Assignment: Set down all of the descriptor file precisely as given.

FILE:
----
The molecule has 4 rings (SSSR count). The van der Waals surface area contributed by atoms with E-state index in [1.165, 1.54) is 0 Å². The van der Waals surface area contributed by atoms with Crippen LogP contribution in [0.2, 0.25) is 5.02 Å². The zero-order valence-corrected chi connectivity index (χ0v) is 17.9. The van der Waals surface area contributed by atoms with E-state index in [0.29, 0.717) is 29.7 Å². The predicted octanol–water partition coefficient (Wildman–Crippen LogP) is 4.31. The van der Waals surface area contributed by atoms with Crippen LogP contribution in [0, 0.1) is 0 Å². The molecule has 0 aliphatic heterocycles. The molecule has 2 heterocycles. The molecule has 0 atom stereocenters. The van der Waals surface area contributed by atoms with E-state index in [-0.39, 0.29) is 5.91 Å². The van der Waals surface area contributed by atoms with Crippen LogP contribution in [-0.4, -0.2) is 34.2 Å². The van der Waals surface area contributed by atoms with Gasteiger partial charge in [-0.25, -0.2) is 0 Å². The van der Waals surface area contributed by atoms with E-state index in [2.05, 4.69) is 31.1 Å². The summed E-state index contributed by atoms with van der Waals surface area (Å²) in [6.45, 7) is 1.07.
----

The molecule has 4 rings (SSSR count). The van der Waals surface area contributed by atoms with E-state index in [1.165, 1.54) is 0 Å². The van der Waals surface area contributed by atoms with Crippen LogP contribution in [0.2, 0.25) is 5.02 Å². The zero-order valence-corrected chi connectivity index (χ0v) is 17.9. The van der Waals surface area contributed by atoms with E-state index in [0.29, 0.717) is 29.7 Å². The predicted octanol–water partition coefficient (Wildman–Crippen LogP) is 4.31. The van der Waals surface area contributed by atoms with Crippen LogP contribution in [0, 0.1) is 0 Å². The molecule has 0 aliphatic heterocycles. The molecule has 2 heterocycles. The molecule has 0 atom stereocenters. The van der Waals surface area contributed by atoms with E-state index in [-0.39, 0.29) is 5.91 Å². The van der Waals surface area contributed by atoms with Crippen LogP contribution in [-0.4, -0.2) is 34.2 Å². The van der Waals surface area contributed by atoms with Gasteiger partial charge in [-0.25, -0.2) is 0 Å². The van der Waals surface area contributed by atoms with E-state index in [2.05, 4.69) is 31.1 Å². The summed E-state index contributed by atoms with van der Waals surface area (Å²) in [6.45, 7) is 1.07.